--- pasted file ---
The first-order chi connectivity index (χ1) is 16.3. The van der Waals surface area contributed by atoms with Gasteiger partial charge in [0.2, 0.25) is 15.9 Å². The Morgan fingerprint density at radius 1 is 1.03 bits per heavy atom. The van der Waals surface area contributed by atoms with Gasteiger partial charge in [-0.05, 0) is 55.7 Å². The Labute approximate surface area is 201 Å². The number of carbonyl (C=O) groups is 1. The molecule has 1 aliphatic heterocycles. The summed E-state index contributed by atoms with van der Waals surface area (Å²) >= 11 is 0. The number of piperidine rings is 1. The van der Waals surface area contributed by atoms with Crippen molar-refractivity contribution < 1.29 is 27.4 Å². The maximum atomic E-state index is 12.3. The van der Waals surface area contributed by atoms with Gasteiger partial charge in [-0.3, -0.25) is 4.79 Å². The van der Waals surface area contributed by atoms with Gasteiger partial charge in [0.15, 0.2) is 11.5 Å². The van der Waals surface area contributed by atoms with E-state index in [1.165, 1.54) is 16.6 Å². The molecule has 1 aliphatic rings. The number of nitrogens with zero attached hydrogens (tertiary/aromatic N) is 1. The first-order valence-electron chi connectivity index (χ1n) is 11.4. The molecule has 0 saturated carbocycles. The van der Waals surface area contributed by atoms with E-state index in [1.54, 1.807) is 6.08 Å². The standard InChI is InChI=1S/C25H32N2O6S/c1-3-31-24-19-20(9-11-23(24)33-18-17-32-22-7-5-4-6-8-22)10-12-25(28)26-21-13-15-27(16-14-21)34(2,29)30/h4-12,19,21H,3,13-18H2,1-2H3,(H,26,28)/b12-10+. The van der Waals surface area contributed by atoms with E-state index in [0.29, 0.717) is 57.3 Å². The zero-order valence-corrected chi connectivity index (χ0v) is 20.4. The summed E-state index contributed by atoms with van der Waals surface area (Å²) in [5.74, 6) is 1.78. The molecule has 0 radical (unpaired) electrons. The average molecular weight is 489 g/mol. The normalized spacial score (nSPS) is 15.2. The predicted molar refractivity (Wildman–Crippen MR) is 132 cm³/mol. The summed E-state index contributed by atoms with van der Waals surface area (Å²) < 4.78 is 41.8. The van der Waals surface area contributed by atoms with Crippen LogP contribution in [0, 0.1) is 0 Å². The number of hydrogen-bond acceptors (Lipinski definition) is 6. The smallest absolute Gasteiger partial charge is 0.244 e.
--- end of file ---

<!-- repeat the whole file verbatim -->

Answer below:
The first-order chi connectivity index (χ1) is 16.3. The van der Waals surface area contributed by atoms with Gasteiger partial charge in [0.2, 0.25) is 15.9 Å². The Morgan fingerprint density at radius 1 is 1.03 bits per heavy atom. The van der Waals surface area contributed by atoms with Gasteiger partial charge in [-0.05, 0) is 55.7 Å². The Labute approximate surface area is 201 Å². The number of carbonyl (C=O) groups is 1. The molecule has 1 aliphatic heterocycles. The summed E-state index contributed by atoms with van der Waals surface area (Å²) >= 11 is 0. The number of piperidine rings is 1. The van der Waals surface area contributed by atoms with Crippen molar-refractivity contribution < 1.29 is 27.4 Å². The maximum atomic E-state index is 12.3. The van der Waals surface area contributed by atoms with Gasteiger partial charge in [-0.3, -0.25) is 4.79 Å². The van der Waals surface area contributed by atoms with Gasteiger partial charge in [0.15, 0.2) is 11.5 Å². The van der Waals surface area contributed by atoms with E-state index in [1.165, 1.54) is 16.6 Å². The molecule has 1 aliphatic rings. The number of nitrogens with zero attached hydrogens (tertiary/aromatic N) is 1. The first-order valence-electron chi connectivity index (χ1n) is 11.4. The molecule has 0 saturated carbocycles. The van der Waals surface area contributed by atoms with E-state index in [1.54, 1.807) is 6.08 Å². The standard InChI is InChI=1S/C25H32N2O6S/c1-3-31-24-19-20(9-11-23(24)33-18-17-32-22-7-5-4-6-8-22)10-12-25(28)26-21-13-15-27(16-14-21)34(2,29)30/h4-12,19,21H,3,13-18H2,1-2H3,(H,26,28)/b12-10+. The van der Waals surface area contributed by atoms with E-state index in [0.29, 0.717) is 57.3 Å². The zero-order valence-corrected chi connectivity index (χ0v) is 20.4. The summed E-state index contributed by atoms with van der Waals surface area (Å²) in [5.74, 6) is 1.78. The molecule has 0 radical (unpaired) electrons. The average molecular weight is 489 g/mol. The normalized spacial score (nSPS) is 15.2. The predicted molar refractivity (Wildman–Crippen MR) is 132 cm³/mol. The summed E-state index contributed by atoms with van der Waals surface area (Å²) < 4.78 is 41.8. The van der Waals surface area contributed by atoms with Crippen LogP contribution in [0, 0.1) is 0 Å². The number of hydrogen-bond acceptors (Lipinski definition) is 6. The smallest absolute Gasteiger partial charge is 0.244 e.